(This isn’t limited to South Carolina Republican officials, please note. Consider the long listing on www.republicansexoffenders.com
, which apparently couldn’t keep up with the multitude of consistent news releases of such incidents – it hasn’t been updated since mid-2008.)
This soft-porn affiliation isn’t extended to the Democratic opponents of Carter and Hearn, though. Incumbent Dist. 97 Rep. Patsy Knight has her website
maintained by Harbor Light
, which includes in its long portfolio not a single site that a kid couldn’t see.
And the same can be said for Miriam Birdsong, the Democratic candidate for Hearn’s county council Dist. 6 spot. Birdsong’s site
(still under some construction at the moment) is being made by John Kauth
, a photographer with some dazzle in website design.
There are no accusations of reading dirty magazines or visting porn shops cast upon either of these Republican candidates, but if Hearn says he will “lead by example
,” and if Carter claims “personal responsibility
” as an attribute, then perhaps both should live up to those claims by answering to the affiliation their political campaigns now carry.
When you see the two Republican candidates for District 97 standing side by side, they’re easy to tell apart.
Jordan Bryngelson is tall, slender and notably young, with a thick crop of dark hair he keeps closely cut. Ed Carter is shorter and much older, and the gray hair on his round head has a notably receding hairline.
When you hear the two speak at the same event, however, they become identical twins. Neither Bryngelson nor Carter has a campaign platform stance that is in any way distinguishable from the other’s.
They made that clearly known, too, as they stood next to one another at a debate of Republican candidates, held at the Dorchester County Council building in Summerville on April 30.
Both claimed intentions to provide the best of support to the district’s rural areas.
The top priority for both would be new jobs in the district, they said, followed by modifications for improvement to education, which each claimed would be achieved by charter schools and parental school selection (which translates to sending public school funding to private schools, only for the benefit of upper-income families).
Both Carter and Bryngelson swore to support the bizarre “Fair Tax” program (which is so unfair that even the Bush Administration tossed the concept out the window).
And each one promoted himself to be a tried and true conservative, both using the term “100 percent” so often in those self-descriptions that they each exceeded their quota for use of the phrase by 150 percent.
But if there was any notable difference between them that stood out tonight (aside from their age, height and hair), it was in their declarations of faith to the Republican Party.
Not that each one doesn’t have party faith, mind you. It was the way that Carter explained his one-time run as a Democrat that made him not just visibly distinguishable, but maybe even ethically different, from Bryngelson.
In 2000, Carter ran
for this same District 97 State House race as a Democrat, winning the primary but losing a very close race in the General Election to Republican candidate David J. Owens.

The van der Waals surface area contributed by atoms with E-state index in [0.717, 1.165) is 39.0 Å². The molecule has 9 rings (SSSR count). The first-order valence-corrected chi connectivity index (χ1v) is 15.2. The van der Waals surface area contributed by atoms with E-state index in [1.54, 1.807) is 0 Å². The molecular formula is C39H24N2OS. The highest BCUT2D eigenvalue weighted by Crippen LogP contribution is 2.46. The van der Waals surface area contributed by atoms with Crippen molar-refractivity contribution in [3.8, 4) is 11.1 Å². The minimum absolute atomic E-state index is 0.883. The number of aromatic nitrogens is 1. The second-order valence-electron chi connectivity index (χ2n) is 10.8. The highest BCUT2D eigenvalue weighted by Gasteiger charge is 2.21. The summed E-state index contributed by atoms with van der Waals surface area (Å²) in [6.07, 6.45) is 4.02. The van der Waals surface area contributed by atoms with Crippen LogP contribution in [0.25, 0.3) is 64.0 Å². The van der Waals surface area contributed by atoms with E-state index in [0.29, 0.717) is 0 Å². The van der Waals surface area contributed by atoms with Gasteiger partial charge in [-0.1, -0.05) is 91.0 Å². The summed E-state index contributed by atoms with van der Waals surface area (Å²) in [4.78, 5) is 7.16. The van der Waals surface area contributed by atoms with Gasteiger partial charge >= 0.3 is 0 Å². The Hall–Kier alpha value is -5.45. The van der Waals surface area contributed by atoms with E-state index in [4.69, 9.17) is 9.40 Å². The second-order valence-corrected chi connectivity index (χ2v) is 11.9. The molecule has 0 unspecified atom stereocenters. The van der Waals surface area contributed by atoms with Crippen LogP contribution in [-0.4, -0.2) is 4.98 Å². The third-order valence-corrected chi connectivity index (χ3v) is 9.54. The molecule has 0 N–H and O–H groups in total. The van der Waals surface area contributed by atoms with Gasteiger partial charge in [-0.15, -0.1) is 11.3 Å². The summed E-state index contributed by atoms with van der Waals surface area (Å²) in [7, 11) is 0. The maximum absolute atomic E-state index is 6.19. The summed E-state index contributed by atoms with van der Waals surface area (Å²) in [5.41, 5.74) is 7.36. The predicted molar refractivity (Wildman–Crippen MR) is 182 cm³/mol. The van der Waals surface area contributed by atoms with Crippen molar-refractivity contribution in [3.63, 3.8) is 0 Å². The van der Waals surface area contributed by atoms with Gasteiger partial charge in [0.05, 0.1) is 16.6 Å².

But that doesn’t mean he ever strayed away from the GOP, he claimed.
“The only time I ever voted for a Democrat was when I ran as a Democrat,” Carter said when asked by Summerville Patch
reporter Lindsay Street
about that last campaign.
He only ran as a Democrat, he told the packed house of voters, to intentionally mislead voters.
“In 2000, that was a strongly Democratic seat,” Carter explained, a seat being exited by then-incumbent Rep. George Bailey.
(Bailey is currently a county councilman, and who not only openly played the party-switch game himself, but who even tried to run as a candidate in both the Democratic and Republican party primaries in the same election for the same office. That was in ’06, when he was unseated by the now-incumbent Democrat, Rep. Patsy Knight.)
“What we were doing in 2000 was, run as a Democrat, secure the seat. Then when we redrew the (House district) lines and make it Republican, switch parties next year, and make that a Republican seat from then on out.”
And wouldn’t you know it? The Dist. 97 lines were just redrawn to the likings of the Republican Party. The northeast portion, which is dominantly African-American and Democratic-leaning, was pulled out. It’s now in Dist. 104 that’s represented by the African-American Rep. Joe Jefferson; rural white (and very conservative) portions of Colleton County were added to 97 in its place.
“Now with redistricting this year, it looks like it’s going over to lean Republican,” concluded Carter’s excuse.
But did Carter actually conclude the story? Or even come close to an excuse?
Who was the “we” in the “what we were doing” and “when we redrew” statements?
And when at any time in these back-room deals did the interests of voters get considered?
In his excuse, Carter openly admitted that his intentions were not to represent the public, but only his own interests and those of his Republican Party.
Remember, mind you, that both candidates made the same “party, not the public” pledge.
Carter, however, one-upped Bryngelson by admitting to cheap, unethical and deliberately-misleading schemes.
Thankfully, no matter which one pulls it off in the June 12 primary race, voters can still select Rep. Patsy Knight in November.
Knight won’t let middle-class tax dollars be used to the pay the private school tuition for children of upper-class families, unlike the declared goals of those Republican candidates. Different from the stances of both Bryngelson and Carter, she doesn’t fall for the “Fair Tax” foolery, either. Separating her from those two even farther, she represents all constituents, not just a political party.
And in distinct difference from Ed Carter in particular – and which he publicly admitted – Knight has not, will not, and never will mislead voters with any cheap, back-room, political trick.